Initial case-dependent command options select NTSC or PAL display in a screen or a window, and keyboard, joystick or mouse control (emulating a paddle). Two controllers are emulated and may be swapped. Sound includes tones but not random noise.

The graphics are horribly low in resolution, but that's not the emulator's fault. It's slow and cryptic, but it works. If you're a secret 2600 fan with a turbo Amiga, V2600 will hit the spot, but others will find it crude in every sense.

Atari lost its way when its founder Nolan 'Pong' Bushnell sold out to Warner Brothers. US sales collapsed in 1984, and Japanese companies that had previously made a living developing real arcade games - ironically, often for Atari hardware - spotted the potential of the market and launched new systems with improved graphics and sound.

The first of these Japanese consoles, Nintendo's Entertainment System (NES) was cheap and crude, with character-mapped graphics re-generated line by line, but easy to use if not to program. It was a massive success in Japan, then the USA, and finally worldwide. You can read more about NES emulators in part 13. Rivals Sega introduced the Master System, technically superior but still based on a display of square symbols or 'tiles'.

The Master System resembles home computers like the MSX range, or the British-designed Memotech MTX and Tatung Einstein micros. It's based on a Z80 processor, with a variant of the Texas Instruments graphics controller used in those micros and the US-designed TI 99/4 and Coleco home machines.

Game Boy

Nintendo followed up their NES with a tiny pocket games machine, similar to previous one-game LCD (Liquid Crystal Display) units but designed to run the lucrative plug-in cartridges. This product, the Game Boy, proves playability and long battery life is more important than graphical sophistication, in the hand-held market.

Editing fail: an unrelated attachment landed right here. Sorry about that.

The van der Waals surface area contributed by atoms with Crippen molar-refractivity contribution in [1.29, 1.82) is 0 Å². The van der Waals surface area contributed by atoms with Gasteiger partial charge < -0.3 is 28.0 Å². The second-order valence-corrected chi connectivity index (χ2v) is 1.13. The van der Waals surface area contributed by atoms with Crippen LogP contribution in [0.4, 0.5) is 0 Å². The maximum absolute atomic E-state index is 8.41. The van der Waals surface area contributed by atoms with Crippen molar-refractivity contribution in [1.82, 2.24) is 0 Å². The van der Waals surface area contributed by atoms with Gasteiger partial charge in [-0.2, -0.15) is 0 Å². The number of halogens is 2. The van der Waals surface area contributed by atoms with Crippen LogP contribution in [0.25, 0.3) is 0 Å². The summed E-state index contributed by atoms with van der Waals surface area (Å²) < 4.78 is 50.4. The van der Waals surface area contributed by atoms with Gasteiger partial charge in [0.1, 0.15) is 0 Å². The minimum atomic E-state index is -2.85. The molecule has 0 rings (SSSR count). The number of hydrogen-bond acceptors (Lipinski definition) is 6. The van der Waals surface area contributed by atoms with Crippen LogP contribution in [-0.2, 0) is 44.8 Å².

The cartridges were cheap to make, and profitable, because small mono graphics need little storage space. The 160 by 144 pixel screen is small in any Amiga mode, and monochrome, but at least the LCD ghosting is eliminated!

[Wzoka-Lad] There are four Game Boy emulators for the Amiga. The best two are WzonkaLad and AmiGameBoy from Juan Gomez. Both are new for 1997 and use custom Amiga screens and hand-crafted Z80 engines.

AmiGameBoy re-uses the AmiMSX2 start-up window for desktop file selection and emulator control, but emulates on a largely blank custom screen, with just a colour flash in the border and no menus. It supports Sega and CD32 joypads, or one and two button Amiga joysticks, as well as the Amiga keyboard.

The startup screen lets you pick the controller, screen mode (PAL or NTSC) and select a ROM file. The size, typically 64K to 256K, and cartridge details appear when the ROM is selected. A simple help screen shows the controls. You can return to the menu, quit, reset or continue by pressing ESC during emulation. Hotkey and menus duplicate the startup control gadgets.

GBuk is a port by Paul Gaze, based on Marat's C code and the Amiga's Unix bridge, IXEMUL. It has Amiga graphics and reasonable documentation, although no icons. You need a 68020 (as a bare minimum) and AGA to run it. Nice features include a grabber for screens and part-played games, configurable keys, font and colours. Flaws are the lack of sound, a ten minute time limit and ten pound shareware registration fee.

VGB is another Unix port, unchanged for more than a year. It can boast full C source, an ASL file requester, a choice of two screen sizes, optimisations for Amiga graphics cards and no shareware charge AGA to run. The snag is its sloth, especially on Amiga screens. It requires a 68020 and Workbench 3, and prefers a 68040 and 'chunky' graphics card. On my Cyberstorm, VGB version 0.33 opened a little window on the workbench, but nothing appeared inside. It worked OK on a Warp Engine with Picasso 2 graphics, but painfully slowly on an eight colour Amiga NTSC workbench, even with a 68040 to push it along. VGB is for power users only.

WzonkaLad makes best use of the display, with colourful if cryptic information windows alongside the Game Boy display. It multi-tasks, requiring at least a 68020 and Workbench 3, and needs a 68030 for full speed, although AGA is not necessary. Sega and CD32 joysticks are supported, as well as keys and Amiga joysticks. You get icons, an installer and an Amigaguide. WzonkaLad is regularly updated. Versions from 0.56 to 0.64 fit between AmiGameBoy and VGB - slower but more compatible than the former, faster and less precise than the Unix ports. Options to vary game speed and colours are excellent, but the unregistered versions lack sound.